Working with Disability: Understanding Autism

Working with Disability: Understanding Autism

Working_With_Autism

In this installment in our series on disabilities we are looking at gaining an understanding of what Autism is, how it affects those who are on the spectrum and what aids are available to them.  

 

As defined by Amaze.org; Autism is a neurodevelopmental condition which affects the brain’s growth and development. It is a lifelong condition, with symptom that appear in early childhood.

What can autism look like for someone:

  • Challenges with communication and interacting with others
  • Repetitive and different behaviours, moving their bodies in different ways
  • Strong interest in one topic or subject
  • Unusual reactions to what they see, hear, smell, touch or taste
  • Preference for routines and dislike change
  • Autism can affects the way that individuals interact with others and how they experience the world around them.

Understanding that the spectrum is incredibly diverse and effects each person in different ways allows incredible technology to be created to assist with areas that need work. The technologies that are available for those with autism are broken down into three distinct categories;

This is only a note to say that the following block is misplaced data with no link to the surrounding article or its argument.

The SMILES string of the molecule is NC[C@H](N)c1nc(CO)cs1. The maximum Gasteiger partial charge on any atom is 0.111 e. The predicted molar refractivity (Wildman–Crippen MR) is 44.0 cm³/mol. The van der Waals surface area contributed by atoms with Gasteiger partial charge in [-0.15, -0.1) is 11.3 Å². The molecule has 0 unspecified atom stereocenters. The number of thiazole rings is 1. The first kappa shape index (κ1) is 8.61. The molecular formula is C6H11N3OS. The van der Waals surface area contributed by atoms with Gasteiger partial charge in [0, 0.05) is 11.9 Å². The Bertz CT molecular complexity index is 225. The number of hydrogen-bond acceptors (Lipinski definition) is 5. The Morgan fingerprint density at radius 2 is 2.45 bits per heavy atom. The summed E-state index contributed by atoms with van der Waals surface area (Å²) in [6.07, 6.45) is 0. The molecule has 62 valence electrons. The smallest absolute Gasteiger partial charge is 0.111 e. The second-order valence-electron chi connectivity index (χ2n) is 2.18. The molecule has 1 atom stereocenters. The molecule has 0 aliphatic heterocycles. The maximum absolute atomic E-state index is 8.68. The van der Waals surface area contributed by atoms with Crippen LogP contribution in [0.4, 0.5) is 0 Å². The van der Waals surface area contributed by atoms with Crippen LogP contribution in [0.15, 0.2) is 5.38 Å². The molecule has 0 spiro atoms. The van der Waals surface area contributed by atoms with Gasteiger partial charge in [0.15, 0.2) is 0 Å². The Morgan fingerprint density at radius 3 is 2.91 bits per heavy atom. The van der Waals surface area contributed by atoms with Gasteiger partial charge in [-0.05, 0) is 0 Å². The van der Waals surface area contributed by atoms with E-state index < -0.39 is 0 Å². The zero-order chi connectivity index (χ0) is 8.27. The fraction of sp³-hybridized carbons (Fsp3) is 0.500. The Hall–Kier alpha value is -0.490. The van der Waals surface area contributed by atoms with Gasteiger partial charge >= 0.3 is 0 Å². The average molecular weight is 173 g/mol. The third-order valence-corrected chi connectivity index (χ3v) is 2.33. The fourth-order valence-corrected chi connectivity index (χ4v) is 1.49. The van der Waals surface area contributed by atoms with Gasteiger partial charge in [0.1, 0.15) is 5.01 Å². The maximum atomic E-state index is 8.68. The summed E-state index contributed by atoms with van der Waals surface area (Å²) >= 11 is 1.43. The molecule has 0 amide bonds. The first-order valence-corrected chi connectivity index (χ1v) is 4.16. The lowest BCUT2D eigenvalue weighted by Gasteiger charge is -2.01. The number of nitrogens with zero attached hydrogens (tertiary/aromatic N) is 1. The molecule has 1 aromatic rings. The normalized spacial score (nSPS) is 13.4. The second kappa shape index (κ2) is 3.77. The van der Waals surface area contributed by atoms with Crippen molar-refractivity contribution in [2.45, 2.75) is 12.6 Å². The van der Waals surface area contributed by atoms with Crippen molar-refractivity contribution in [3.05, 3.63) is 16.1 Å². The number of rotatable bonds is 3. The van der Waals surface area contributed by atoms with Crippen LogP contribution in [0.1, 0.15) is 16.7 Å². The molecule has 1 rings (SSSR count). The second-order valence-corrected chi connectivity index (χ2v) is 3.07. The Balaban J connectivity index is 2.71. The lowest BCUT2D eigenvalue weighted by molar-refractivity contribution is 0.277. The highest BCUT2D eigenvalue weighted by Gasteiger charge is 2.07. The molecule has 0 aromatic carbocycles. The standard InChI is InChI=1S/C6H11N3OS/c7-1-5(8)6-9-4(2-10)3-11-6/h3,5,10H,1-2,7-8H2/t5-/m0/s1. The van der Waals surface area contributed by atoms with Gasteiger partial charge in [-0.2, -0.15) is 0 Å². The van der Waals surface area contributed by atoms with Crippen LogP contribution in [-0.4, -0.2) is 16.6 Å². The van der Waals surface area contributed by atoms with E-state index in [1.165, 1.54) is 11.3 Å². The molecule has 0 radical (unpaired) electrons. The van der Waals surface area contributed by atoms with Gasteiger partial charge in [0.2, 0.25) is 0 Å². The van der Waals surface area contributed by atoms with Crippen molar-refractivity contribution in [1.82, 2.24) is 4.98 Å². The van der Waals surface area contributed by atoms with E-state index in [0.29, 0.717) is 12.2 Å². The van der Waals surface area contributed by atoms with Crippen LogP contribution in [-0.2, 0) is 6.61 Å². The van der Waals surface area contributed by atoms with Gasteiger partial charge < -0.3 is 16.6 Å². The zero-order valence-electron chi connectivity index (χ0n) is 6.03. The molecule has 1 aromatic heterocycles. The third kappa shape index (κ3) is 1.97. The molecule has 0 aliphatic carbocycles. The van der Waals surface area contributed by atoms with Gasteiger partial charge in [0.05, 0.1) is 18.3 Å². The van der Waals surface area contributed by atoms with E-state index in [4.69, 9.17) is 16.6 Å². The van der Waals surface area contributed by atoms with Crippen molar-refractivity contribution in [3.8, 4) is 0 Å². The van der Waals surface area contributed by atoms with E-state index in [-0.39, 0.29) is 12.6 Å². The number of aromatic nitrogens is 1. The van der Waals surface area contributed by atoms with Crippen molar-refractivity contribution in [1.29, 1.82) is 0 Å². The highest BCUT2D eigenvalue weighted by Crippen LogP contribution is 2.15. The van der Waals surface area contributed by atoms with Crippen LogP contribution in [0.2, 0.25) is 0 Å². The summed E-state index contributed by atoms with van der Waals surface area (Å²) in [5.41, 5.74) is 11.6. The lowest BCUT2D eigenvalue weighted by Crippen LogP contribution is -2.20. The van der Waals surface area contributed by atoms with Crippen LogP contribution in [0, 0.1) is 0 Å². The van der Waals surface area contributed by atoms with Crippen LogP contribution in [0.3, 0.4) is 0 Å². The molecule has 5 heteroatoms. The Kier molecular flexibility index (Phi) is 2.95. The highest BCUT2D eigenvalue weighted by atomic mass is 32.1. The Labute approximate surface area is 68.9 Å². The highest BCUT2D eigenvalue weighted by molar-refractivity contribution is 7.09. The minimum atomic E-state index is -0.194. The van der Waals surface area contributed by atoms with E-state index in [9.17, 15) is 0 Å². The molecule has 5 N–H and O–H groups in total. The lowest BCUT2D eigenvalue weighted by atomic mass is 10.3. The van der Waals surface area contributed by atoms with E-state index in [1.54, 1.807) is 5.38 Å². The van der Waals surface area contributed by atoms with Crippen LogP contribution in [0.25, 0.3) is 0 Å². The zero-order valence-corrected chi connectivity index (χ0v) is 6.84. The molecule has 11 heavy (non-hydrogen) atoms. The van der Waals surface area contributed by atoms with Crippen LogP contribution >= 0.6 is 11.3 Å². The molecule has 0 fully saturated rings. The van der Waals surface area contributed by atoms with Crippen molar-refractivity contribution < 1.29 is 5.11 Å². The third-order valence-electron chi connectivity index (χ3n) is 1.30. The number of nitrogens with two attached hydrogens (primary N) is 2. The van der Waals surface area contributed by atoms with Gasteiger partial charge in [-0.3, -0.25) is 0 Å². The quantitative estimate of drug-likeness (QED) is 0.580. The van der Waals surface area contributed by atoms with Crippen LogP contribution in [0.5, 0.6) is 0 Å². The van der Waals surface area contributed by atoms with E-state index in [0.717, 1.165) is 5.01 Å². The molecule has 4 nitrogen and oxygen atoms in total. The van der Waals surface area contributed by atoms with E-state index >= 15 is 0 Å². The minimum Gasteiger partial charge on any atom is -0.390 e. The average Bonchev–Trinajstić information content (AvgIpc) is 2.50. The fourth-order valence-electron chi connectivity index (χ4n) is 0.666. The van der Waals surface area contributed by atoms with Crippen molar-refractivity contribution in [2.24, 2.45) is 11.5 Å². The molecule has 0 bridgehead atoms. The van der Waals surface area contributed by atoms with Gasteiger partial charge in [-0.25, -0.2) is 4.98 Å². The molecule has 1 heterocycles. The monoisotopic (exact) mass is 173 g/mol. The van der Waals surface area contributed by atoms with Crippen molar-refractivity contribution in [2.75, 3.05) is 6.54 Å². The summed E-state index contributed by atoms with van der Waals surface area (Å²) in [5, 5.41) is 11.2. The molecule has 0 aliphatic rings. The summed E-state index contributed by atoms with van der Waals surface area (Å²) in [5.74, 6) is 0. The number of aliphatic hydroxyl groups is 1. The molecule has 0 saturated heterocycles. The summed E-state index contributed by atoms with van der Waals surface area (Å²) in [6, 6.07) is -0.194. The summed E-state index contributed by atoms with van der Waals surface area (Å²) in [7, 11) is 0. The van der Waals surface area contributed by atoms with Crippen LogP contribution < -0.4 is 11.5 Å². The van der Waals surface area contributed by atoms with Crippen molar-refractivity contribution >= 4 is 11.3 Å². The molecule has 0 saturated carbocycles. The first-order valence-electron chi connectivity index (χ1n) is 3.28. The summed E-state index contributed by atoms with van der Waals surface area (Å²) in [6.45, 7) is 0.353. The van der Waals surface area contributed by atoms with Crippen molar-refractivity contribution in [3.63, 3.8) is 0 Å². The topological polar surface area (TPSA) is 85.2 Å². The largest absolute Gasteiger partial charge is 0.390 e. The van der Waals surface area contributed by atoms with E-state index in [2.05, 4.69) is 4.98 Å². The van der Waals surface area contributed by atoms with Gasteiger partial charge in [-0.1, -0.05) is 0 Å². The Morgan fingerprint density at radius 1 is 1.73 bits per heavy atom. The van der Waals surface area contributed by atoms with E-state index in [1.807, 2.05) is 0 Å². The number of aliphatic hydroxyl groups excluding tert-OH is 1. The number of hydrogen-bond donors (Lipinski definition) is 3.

Low or Lite tech: Any communication system that does not require a power source.

Mid tech: Any communication system that requires a source of power and is very easy to program.  Might require some level of training to adequately program and maintain the device.

High tech: Any communication system that requires a power source and extensive training to competently program and maintain the device. High tech devices incorporate sophisticated electronics or computers.

A fantastic resource which provides a hub for applications made for those on the spectrum is AppyAutism.

Appy_Autism

This app allows the visitor to the website to locate apps based on Operating system, category and device to enhance communication abilities and learning. Through these very simple apps they can create a new lease on life especially for those who are not able to verbally communicate. 

Through gaining an understanding of autism, what it can look like and how to encourage and enrich the lives of people living with it, we can create a much more harmonious and inclusive workplace environment for all.